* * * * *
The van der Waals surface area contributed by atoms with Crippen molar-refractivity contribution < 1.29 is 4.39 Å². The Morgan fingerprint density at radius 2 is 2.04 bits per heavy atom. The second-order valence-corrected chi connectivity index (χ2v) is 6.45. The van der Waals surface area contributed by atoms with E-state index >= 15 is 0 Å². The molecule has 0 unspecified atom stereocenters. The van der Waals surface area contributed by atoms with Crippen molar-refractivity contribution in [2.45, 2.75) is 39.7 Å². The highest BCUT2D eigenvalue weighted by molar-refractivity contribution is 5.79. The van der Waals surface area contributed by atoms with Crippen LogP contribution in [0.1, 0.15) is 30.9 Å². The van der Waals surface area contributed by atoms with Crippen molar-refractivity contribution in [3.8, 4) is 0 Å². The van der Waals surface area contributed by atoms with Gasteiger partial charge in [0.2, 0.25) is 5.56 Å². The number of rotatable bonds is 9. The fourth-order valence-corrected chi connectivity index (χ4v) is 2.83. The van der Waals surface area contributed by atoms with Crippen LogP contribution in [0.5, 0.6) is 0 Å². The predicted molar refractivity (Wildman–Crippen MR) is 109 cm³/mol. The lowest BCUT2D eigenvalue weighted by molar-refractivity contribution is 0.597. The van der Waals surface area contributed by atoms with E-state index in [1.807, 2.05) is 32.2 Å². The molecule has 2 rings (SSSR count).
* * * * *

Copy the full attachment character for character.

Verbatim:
The van der Waals surface area contributed by atoms with Crippen molar-refractivity contribution < 1.29 is 4.39 Å². The Morgan fingerprint density at radius 2 is 2.04 bits per heavy atom. The second-order valence-corrected chi connectivity index (χ2v) is 6.45. The van der Waals surface area contributed by atoms with E-state index >= 15 is 0 Å². The molecule has 0 unspecified atom stereocenters. The van der Waals surface area contributed by atoms with Crippen molar-refractivity contribution in [2.45, 2.75) is 39.7 Å². The highest BCUT2D eigenvalue weighted by molar-refractivity contribution is 5.79. The van der Waals surface area contributed by atoms with Crippen LogP contribution in [0.1, 0.15) is 30.9 Å². The van der Waals surface area contributed by atoms with Crippen molar-refractivity contribution in [3.8, 4) is 0 Å². The van der Waals surface area contributed by atoms with Gasteiger partial charge in [0.2, 0.25) is 5.56 Å². The number of rotatable bonds is 9. The fourth-order valence-corrected chi connectivity index (χ4v) is 2.83. The van der Waals surface area contributed by atoms with Crippen LogP contribution in [0.5, 0.6) is 0 Å². The predicted molar refractivity (Wildman–Crippen MR) is 109 cm³/mol. The lowest BCUT2D eigenvalue weighted by molar-refractivity contribution is 0.597. The van der Waals surface area contributed by atoms with E-state index in [1.807, 2.05) is 32.2 Å². The molecule has 2 rings (SSSR count).